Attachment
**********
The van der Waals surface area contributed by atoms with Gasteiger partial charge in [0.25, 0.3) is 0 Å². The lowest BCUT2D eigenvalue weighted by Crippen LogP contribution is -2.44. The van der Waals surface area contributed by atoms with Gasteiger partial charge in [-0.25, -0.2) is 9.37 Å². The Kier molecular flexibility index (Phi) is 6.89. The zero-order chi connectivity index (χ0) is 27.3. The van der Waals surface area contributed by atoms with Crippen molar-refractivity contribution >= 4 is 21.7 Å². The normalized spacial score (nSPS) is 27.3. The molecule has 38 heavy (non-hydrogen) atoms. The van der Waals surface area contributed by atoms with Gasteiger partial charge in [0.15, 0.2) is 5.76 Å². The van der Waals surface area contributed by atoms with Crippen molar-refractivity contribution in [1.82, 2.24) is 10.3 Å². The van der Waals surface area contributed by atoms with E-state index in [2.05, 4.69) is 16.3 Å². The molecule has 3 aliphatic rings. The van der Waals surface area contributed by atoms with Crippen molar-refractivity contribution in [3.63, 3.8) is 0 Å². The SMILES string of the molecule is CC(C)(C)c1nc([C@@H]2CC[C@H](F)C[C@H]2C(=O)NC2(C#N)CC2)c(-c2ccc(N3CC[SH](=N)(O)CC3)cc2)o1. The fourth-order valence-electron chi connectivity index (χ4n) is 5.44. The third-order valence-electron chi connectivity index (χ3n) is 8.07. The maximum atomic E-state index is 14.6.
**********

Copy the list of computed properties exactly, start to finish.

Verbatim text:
The van der Waals surface area contributed by atoms with Gasteiger partial charge in [0.25, 0.3) is 0 Å². The lowest BCUT2D eigenvalue weighted by Crippen LogP contribution is -2.44. The van der Waals surface area contributed by atoms with Gasteiger partial charge in [-0.25, -0.2) is 9.37 Å². The Kier molecular flexibility index (Phi) is 6.89. The zero-order chi connectivity index (χ0) is 27.3. The van der Waals surface area contributed by atoms with Crippen molar-refractivity contribution >= 4 is 21.7 Å². The normalized spacial score (nSPS) is 27.3. The molecule has 38 heavy (non-hydrogen) atoms. The van der Waals surface area contributed by atoms with Gasteiger partial charge in [0.15, 0.2) is 5.76 Å². The van der Waals surface area contributed by atoms with Crippen molar-refractivity contribution in [1.82, 2.24) is 10.3 Å². The van der Waals surface area contributed by atoms with E-state index in [2.05, 4.69) is 16.3 Å². The molecule has 3 aliphatic rings. The van der Waals surface area contributed by atoms with Crippen molar-refractivity contribution in [3.63, 3.8) is 0 Å². The SMILES string of the molecule is CC(C)(C)c1nc([C@@H]2CC[C@H](F)C[C@H]2C(=O)NC2(C#N)CC2)c(-c2ccc(N3CC[SH](=N)(O)CC3)cc2)o1. The fourth-order valence-electron chi connectivity index (χ4n) is 5.44. The third-order valence-electron chi connectivity index (χ3n) is 8.07. The maximum atomic E-state index is 14.6.